Philosophy of Worship3. Worship should seek diversity and encourage it.

God is diverse in taste. God loves spicy Latin worship. God loves chicken fried Southern worship. God loves fancy-shmancy upper class worship. And the diversity represented in the world also represents the diversity of worship styles and forms. Biblical case for God’s love of a diversity of styles of worship:

Acts 2:1-12

The majority of participants in the Pentecost experience could have communicated in and understood Greek. But, God wanted them to hear the words in their own language. God wants to speak and communicate with us in our most native and heart-felt tongues. God wants us not only to hear and understand, but to feel and know. And I think just as God spoke through them in a variety of languages, God desires to be spoken to and worshiped through a variety of languages both verbally and musically/stylisticly.

Don’t forget though that worship is not dependent on style. We should be able to reach a place of authentic worship despite the style of music/form being used. If you say that you can’t worship without a certain style/form, then you’re really confessing to the weakest type of spirituality…one that is completely limited to our own desires.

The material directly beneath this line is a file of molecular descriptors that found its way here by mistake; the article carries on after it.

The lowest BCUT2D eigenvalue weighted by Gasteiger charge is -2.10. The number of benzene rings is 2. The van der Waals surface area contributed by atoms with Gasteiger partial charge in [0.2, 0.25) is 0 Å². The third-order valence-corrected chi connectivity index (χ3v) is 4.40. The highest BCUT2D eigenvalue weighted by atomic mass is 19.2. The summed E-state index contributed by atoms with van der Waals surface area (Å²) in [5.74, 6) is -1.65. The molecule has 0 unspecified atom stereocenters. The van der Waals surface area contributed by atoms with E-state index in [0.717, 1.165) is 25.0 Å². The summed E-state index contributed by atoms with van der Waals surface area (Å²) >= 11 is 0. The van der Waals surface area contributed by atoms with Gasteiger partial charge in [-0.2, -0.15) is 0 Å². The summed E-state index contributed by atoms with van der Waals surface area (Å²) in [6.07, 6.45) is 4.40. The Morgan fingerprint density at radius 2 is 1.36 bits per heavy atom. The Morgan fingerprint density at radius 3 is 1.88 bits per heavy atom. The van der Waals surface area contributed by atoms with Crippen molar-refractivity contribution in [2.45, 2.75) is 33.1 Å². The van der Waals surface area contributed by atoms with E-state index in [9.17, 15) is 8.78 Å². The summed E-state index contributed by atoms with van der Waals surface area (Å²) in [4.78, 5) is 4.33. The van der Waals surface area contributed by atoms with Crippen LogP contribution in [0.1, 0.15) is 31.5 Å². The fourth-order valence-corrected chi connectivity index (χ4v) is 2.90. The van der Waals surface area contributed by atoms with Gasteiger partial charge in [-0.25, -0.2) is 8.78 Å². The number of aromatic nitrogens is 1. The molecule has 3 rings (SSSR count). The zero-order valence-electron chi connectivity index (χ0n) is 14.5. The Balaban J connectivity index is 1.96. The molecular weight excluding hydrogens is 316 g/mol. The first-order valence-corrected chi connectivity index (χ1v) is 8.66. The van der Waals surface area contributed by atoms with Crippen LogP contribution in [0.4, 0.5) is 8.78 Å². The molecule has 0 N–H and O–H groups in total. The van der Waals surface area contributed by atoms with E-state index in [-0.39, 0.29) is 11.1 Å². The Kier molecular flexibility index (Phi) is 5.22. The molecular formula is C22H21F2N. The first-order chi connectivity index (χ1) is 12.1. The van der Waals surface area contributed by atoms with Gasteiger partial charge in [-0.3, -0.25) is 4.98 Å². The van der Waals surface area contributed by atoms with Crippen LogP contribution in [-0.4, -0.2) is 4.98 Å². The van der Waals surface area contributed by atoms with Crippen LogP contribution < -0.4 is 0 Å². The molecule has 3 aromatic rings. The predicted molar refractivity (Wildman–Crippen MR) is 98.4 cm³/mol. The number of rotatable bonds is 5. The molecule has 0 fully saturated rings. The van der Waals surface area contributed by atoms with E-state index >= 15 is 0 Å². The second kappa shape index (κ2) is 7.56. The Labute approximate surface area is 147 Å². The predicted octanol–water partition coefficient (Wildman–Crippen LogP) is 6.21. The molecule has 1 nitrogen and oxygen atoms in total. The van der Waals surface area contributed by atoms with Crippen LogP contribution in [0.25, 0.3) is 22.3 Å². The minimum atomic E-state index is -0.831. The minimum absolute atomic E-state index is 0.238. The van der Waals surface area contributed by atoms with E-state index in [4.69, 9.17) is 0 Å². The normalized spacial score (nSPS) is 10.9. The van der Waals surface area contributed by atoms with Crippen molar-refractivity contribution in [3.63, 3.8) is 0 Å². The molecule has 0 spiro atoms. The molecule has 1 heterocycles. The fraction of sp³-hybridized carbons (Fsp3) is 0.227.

A diversity of styles should be encouraged in worship in order to teach people to adapt in worship. What if we were all forced to worship in a culture other than our own? Would you be lost spiritually, not able to find a way to connect with God? Or would you be able to adapt?

Unplugging from the Matrix, part 4

This is part 4 of a series of reflections about the journey of starting a church and leaving established, organizational, denominational religion. It’s a lot like unplugging from the matrix. (Part 1, Part 2, Part 3)

One of the saddest facts for some denominational expressions of church is the ingrained tendency for rivalry. Whether its Missouri Synod vs. Wisconsin Synod, or The Church of God (Charleston, TN) vs. The Church of God (Cleveland, TN), or Church of Christ (instrumental) vs. Church of Christ (non-instrumental). Most denominations come hard-wired with divisiveness, separatistic tendencies, and the need to clearly mark the difference between “us” and “them.” When you leave denominational forms of church, these are things that have to be unlearned.

Some leaders in the Presbyterian Church (USA) recently summarized the current situation in the denomination: